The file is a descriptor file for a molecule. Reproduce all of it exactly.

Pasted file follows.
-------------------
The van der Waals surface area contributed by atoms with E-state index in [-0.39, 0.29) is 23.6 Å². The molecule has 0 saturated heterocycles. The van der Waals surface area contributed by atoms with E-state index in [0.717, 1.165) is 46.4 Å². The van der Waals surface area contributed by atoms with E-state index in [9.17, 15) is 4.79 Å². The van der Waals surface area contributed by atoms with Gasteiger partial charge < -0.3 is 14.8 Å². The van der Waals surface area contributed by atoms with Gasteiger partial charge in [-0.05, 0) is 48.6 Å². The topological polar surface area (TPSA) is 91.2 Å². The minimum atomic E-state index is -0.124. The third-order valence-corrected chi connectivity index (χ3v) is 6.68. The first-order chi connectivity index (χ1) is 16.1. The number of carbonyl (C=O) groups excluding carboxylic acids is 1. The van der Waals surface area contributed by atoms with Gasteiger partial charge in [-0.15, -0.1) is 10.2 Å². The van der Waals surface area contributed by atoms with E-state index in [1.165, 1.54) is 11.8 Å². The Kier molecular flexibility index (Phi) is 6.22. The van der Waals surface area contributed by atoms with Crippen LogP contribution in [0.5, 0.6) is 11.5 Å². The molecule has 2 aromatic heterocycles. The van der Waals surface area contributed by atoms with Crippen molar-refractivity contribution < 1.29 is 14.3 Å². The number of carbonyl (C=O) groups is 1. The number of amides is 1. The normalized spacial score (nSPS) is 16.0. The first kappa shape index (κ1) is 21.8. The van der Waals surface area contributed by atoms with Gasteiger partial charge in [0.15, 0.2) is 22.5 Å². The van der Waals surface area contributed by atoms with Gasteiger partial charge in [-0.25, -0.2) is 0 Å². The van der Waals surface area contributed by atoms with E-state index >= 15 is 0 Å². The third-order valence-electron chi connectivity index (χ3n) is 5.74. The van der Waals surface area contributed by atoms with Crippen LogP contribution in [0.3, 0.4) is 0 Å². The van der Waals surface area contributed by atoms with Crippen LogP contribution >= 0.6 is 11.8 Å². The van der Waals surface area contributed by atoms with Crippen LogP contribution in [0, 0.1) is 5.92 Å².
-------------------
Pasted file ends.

The van der Waals surface area contributed by atoms with E-state index in [-0.39, 0.29) is 23.6 Å². The molecule has 0 saturated heterocycles. The van der Waals surface area contributed by atoms with E-state index in [0.717, 1.165) is 46.4 Å². The van der Waals surface area contributed by atoms with E-state index in [9.17, 15) is 4.79 Å². The van der Waals surface area contributed by atoms with Gasteiger partial charge < -0.3 is 14.8 Å². The van der Waals surface area contributed by atoms with Gasteiger partial charge in [-0.05, 0) is 48.6 Å². The topological polar surface area (TPSA) is 91.2 Å². The minimum atomic E-state index is -0.124. The third-order valence-corrected chi connectivity index (χ3v) is 6.68. The first-order chi connectivity index (χ1) is 16.1. The number of carbonyl (C=O) groups excluding carboxylic acids is 1. The van der Waals surface area contributed by atoms with Gasteiger partial charge in [-0.15, -0.1) is 10.2 Å². The van der Waals surface area contributed by atoms with E-state index in [1.165, 1.54) is 11.8 Å². The Kier molecular flexibility index (Phi) is 6.22. The van der Waals surface area contributed by atoms with Crippen LogP contribution in [0.5, 0.6) is 11.5 Å². The molecule has 2 aromatic heterocycles. The van der Waals surface area contributed by atoms with Crippen molar-refractivity contribution < 1.29 is 14.3 Å². The number of carbonyl (C=O) groups is 1. The number of amides is 1. The normalized spacial score (nSPS) is 16.0. The first kappa shape index (κ1) is 21.8. The van der Waals surface area contributed by atoms with Gasteiger partial charge in [0.15, 0.2) is 22.5 Å². The van der Waals surface area contributed by atoms with Gasteiger partial charge in [-0.25, -0.2) is 0 Å². The van der Waals surface area contributed by atoms with E-state index >= 15 is 0 Å². The third-order valence-electron chi connectivity index (χ3n) is 5.74. The van der Waals surface area contributed by atoms with Crippen LogP contribution in [0.3, 0.4) is 0 Å². The van der Waals surface area contributed by atoms with Crippen LogP contribution >= 0.6 is 11.8 Å². The van der Waals surface area contributed by atoms with Crippen LogP contribution in [0, 0.1) is 5.92 Å².